We are living through historic times. I can’t believe that one day we will tell our kids: “I remember when people fought for toilet paper during the COVID-19 pandemic.” Or actually, our kids may be even more shocked when we say: “I remember when some companies didn’t use SSO to strengthen identity security.”
What Is SSO?
Every time a user logs in to an application, it opens a door for hackers. Single sign-on (SSO) enables users to log in one time with a single set of credentials, and then access all of the apps, data, and websites for which they have permission. For example, Devolutions Account supports SSO, and with a single login, users have access to all of Devolutions’ web services, including Customer Portal, Online Database, Online Drive, Online Backup, Installer Service, Forum, and our Affiliate Program.
1. Increase overall security. SSO uses various identity standards (e.g., SAML 2.0, OAuth, SCIM, and OpenID Connect) to securely transmit user access and provisioning information. Using SSO with role-based access control (RBAC) and two-factor authentication/multifactor authentication (2FA/MFA) greatly enhances an organization’s identity security.
2. Enforce strong password policies. Passwords continue to be one of the weakest links in the cybersecurity chain. For example, 80% of hacking-related breaches involve compromised and weak credentials, 59% of people use the same password for multiple accounts (and most use the same password for as long as possible), and 34% of employees share passwords at work. SSO helps reduce the risk of poor password management practices by eliminating the need for multiple passwords, and at the same time forcing end users to only choose suitable complex passwords or passphrases.
3. Reduce password fatigue. The average end user must keep track of a whopping 191 passwords. SSO reduces password fatigue by allowing end users to choose and remember a single password (provided, of course, it is suitably strong as discussed above). Having to remember that many passwords is an almost impossible task which increases the risk of reusing the same password. It also increases the risk of passwords being leaked by storing them in unsecured locations that aren't managed by IT, such as text files or post-it notes.
4. Enhance user experience. The average business user must input their credentials for various websites and apps 154 times per month (and for some business users the number is much higher and can run into the thousands per month). SSO eliminates this tedious and time-consuming task, which makes users more productive and happier.
5. Accelerate the adoption of desired apps. SSO makes resources readily available in a single location, which increases end user adoption of organization-promoted apps.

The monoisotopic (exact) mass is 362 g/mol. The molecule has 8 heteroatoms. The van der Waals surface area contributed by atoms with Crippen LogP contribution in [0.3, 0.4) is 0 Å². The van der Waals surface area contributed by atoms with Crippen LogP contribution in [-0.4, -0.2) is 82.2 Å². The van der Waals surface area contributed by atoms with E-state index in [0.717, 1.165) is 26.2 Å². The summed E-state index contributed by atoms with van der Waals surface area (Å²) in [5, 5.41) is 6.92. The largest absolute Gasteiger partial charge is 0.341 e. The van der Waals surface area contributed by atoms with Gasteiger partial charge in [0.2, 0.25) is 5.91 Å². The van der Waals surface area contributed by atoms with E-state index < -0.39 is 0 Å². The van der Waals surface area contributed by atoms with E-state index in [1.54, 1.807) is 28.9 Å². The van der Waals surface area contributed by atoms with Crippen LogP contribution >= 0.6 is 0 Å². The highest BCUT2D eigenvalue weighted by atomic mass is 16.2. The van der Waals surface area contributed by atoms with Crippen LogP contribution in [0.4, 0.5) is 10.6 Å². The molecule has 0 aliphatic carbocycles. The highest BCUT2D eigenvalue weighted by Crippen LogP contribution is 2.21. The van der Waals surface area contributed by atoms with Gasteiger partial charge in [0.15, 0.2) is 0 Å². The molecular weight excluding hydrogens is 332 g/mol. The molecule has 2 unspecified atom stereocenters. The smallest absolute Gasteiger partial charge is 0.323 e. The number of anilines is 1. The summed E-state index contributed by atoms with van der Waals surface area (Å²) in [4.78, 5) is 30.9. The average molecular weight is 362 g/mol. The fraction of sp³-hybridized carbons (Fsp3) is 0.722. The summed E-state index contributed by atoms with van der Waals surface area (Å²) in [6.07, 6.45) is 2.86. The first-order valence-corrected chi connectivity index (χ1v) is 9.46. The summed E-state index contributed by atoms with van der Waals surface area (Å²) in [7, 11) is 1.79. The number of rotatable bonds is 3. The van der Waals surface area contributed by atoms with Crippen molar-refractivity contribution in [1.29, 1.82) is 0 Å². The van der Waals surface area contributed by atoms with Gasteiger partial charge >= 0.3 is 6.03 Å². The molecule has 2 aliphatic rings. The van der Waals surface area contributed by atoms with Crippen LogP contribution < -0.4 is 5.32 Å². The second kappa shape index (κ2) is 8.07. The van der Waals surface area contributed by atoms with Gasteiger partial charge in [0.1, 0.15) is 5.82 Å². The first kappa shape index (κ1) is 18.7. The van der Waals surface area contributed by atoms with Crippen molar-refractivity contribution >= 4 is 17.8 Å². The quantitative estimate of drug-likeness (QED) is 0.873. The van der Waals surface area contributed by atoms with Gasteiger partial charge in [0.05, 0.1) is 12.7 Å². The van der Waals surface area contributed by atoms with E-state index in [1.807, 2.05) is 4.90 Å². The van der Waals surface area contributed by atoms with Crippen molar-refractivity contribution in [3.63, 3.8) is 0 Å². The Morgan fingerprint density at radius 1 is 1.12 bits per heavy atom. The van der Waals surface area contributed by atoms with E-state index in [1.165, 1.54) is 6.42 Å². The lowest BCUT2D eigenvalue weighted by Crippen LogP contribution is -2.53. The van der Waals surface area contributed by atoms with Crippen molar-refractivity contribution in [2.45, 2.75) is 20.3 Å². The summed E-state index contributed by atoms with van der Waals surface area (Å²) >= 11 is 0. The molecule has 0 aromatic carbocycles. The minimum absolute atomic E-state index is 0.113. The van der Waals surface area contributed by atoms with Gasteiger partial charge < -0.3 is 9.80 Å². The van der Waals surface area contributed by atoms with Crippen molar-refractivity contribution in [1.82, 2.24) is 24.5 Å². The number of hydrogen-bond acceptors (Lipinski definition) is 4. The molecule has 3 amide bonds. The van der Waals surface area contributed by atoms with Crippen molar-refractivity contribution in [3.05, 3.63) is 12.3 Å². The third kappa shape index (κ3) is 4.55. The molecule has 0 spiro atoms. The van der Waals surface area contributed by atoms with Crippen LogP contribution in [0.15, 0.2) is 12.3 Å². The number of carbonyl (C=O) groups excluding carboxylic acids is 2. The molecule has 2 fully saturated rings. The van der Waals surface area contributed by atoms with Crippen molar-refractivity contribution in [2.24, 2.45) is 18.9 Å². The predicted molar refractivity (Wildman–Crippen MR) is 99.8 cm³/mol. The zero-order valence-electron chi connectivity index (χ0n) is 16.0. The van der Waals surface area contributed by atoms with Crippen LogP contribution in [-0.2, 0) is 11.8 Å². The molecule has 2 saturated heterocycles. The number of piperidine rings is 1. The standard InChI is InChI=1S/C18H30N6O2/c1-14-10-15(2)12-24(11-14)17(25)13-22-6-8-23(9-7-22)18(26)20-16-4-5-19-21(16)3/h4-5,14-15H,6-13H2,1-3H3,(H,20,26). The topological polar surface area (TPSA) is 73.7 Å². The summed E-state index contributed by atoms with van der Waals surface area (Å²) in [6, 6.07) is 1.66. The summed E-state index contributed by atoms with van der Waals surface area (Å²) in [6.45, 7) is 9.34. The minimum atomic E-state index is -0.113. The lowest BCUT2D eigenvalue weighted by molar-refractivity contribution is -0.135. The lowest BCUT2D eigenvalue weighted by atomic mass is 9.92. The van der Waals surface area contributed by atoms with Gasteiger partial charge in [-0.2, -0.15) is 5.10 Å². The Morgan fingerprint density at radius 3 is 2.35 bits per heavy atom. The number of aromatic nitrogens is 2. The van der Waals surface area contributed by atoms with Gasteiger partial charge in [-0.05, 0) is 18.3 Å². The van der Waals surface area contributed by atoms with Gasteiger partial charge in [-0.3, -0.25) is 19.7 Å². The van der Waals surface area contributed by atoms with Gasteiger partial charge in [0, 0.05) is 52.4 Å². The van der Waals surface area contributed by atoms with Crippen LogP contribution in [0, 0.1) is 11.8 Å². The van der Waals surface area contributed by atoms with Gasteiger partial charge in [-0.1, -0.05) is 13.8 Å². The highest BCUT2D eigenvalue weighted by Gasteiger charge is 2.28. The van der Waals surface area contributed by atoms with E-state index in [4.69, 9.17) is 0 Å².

6. Reduce IT workload. Today’s IT teams are stretched thin and forced to constantly do more and more, but with less and less budget and resources. SSO reduces IT workloads, since end users don’t need to keep opening help desk tickets because they forgot their password (yet again). This also saves money. Research has found that a single password reset costs companies an average of $70, and that 20%-50% of all help desk calls are for password resets.
7. Deprovision ex-users. With SSO, end users — including workers, contractors, partners, and others who are no longer with the organization — can be deprovisioned quickly, or even automatically.
8. Increase speed. SSO is particularly helpful for organizations where large numbers of departments and people demand quick and unrestricted access to the same applications (e.g., emergency services and hospitals).
9. Prevent shadow IT. With SSO, Sysadmins can monitor the cloud-based apps end users are accessing and prevent unauthorized downloads.
10. Support compliance. Deploying SSO can help organizations meet specific criteria associated with various regulations, such as SOX (IT controls must be documented data controls), HIPAA (users who access electronic records or require audit control must be authenticated), and PCI DSS (integrated with Active Directory to ensure a proper user identification mechanism for users).
SSO: The Drawbacks
There are challenges with every solution, and SSO is no exception. Some of its drawbacks include:
1. One ring (or password) to rule them all. If an SSO account is hacked, other accounts under the same authentication are also vulnerable. To fortify this single point of failure, it is essential to use strong, unique passwords or passphrases, and to use a 2FA or an MFA.
2. When SSO is down, access to connected sites is also down. An SSO system must be highly reliable, and there must be a solid backup plan for dealing with breakdowns.
3. SSO can take longer than expected to set up. Implementing SSO is like IKEA furniture — it can look simple, but once you start putting all the pieces together, you realize that it’s quite complicated (though unlike IKEA furniture, organizations that implement SSO don’t have to solve every problem with an Allen Key!). SMBs that do not have in-house expertise in this area should work with an MSP to make sure their SSO is implemented and managed correctly.
The Bottom Line
While SSO is not flawless, the benefits far outweigh the drawbacks, and as such all organizations — including SMBs, who are increasingly under attack — should make this a top priority.